This low-budget Spanish-Italian co-production was the handiwork of cult filmmaker Amando De Ossorio, best known for his series of Knights Templar zombie films which began with La Noche del Terror Ciego (1971). Faded '50s bombshell Anita Ekberg stars as Silvia, a young woman who travels to the family castle which she will soon inherit. When she arrives, she meets her uncle (Julian Ugarte), who gives her some rather disheartening news. Many years before, a nun named Malenka was burned as a witch in the town square and swore to return for revenge. Silvia looks just like Malenka, and the villagers are terrified that the witch's spirit has been reincarnated in her. Soon, villagers start dying, and Silvia is so sure that she is possessed that she breaks off her engagement, convinced that she is destined to kill her beloved (Gianni Medici). Naturally, as the title already gives away, the blood-drinking attacks are part of a plot by Ugarte to drive Silvia mad and steal her inheritance. ~ Robert Firsching, Rovi

Grave of the Vampire
This dark, violent British production stars Michael Pataki as a brutish vampire apparently lacking in Dracula's powers of seduction, since he finds it necessary to brutally rape a young woman (Kitty Vallacher) in order to sire a child. The product of this unholy mating is a half-human, half-vampire baby boy, bottle-fed on the blood of his now-insane mother (a truly sickening sight) until her eventual death from anemia. Later as a young man, the son (William Smith) is able to spend short periods in daylight, and his bloodlust is considerably lesser than that of his father. Tormented nevertheless by his evil condition, he curses his bloodline and defies his vampire heritage, tracking his father down to the university where he teaches occult sciences. Aside from Pataki's coarse but imposing performance, this low-budget film is a fairly routine genre entry, but the climactic, bloody duel between father and son vampires is quite gripping. ~ Cavett Binion, Rovi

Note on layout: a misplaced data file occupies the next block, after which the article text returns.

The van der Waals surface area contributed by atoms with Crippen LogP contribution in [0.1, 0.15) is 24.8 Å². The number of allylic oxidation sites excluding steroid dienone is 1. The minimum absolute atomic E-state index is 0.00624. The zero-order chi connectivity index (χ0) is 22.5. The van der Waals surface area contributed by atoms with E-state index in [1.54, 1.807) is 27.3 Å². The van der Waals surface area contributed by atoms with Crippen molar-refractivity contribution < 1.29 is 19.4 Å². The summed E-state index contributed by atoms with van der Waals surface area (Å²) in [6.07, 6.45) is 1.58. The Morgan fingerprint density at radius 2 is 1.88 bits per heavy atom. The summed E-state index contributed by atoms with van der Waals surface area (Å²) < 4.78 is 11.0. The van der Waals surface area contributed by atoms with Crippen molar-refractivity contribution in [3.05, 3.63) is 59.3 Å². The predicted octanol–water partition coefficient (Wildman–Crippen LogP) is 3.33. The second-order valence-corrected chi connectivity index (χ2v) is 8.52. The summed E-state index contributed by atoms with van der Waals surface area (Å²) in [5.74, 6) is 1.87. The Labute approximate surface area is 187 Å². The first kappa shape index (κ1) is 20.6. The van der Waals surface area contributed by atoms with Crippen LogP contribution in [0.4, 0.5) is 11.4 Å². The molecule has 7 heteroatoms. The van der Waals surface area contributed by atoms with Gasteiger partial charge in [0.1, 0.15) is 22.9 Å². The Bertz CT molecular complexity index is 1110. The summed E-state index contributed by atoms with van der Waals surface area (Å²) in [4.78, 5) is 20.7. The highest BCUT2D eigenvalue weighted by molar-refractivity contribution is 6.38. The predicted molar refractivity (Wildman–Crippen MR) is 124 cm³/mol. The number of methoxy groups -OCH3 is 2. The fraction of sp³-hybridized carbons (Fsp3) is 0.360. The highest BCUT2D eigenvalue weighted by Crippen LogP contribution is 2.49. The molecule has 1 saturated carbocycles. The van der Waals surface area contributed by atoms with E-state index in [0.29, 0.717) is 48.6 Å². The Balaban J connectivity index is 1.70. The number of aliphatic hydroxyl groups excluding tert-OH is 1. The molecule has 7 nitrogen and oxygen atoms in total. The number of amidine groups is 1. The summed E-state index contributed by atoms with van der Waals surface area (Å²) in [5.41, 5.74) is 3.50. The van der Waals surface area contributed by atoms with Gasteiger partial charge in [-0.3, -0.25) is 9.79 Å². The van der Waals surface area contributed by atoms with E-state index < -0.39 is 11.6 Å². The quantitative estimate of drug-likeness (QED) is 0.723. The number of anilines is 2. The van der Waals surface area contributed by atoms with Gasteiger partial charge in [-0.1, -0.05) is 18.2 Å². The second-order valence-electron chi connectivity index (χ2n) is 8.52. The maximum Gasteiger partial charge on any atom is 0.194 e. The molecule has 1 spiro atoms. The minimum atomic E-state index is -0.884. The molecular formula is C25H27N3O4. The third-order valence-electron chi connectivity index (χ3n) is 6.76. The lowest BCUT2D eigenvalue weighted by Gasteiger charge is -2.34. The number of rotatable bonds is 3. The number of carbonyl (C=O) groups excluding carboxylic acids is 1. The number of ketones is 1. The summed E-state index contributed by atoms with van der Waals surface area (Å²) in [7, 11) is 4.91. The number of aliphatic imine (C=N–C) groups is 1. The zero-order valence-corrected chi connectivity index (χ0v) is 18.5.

The Devil's Nightmare
This seedy but effective little supernatural thriller involves a group of seven travelers -- each of whom represents one of the Seven Deadly Sins -- who take shelter in a mysterious baron's haunted castle, where they are visited in turn by a seductive, lingerie-clad succubus (Erika Blanc), who metes out suitable punishment in accordance with their evil deeds. It is revealed that their enigmatic host is a former Nazi general whose family's Satanic legacy includes the birth of a malevolent she-demon into each generation. Only the token priest of the group manages to stand up to the evil forces. A Belgian/Italian co-production; also released as The Succubus, The Devil's Longest Night, Castle of Death and The Devil Walks at Midnight. ~ Cavett Binion, Rovi

The Last Man on Earth
In a post-epidemic nightmare world, scientist Robert Morgan (Vincent Price) is the only man immune to the plague which has transformed the entire population of the Earth into vampire-like creatures. He becomes the monster slayer that vampire-society fears. Curing one of them, Ruth (Franca Bettoja), with a transfusion of his blood gives him hope for the future. It is a short future, however, since the other vampires quickly find and kill him. This dark tale, based on Richard Matheson's even darker novel "I Am Legend," was later remade as The Omega Man with Charlton Heston in the Vincent Price role. ~ Lucinda Ramsey, Rovi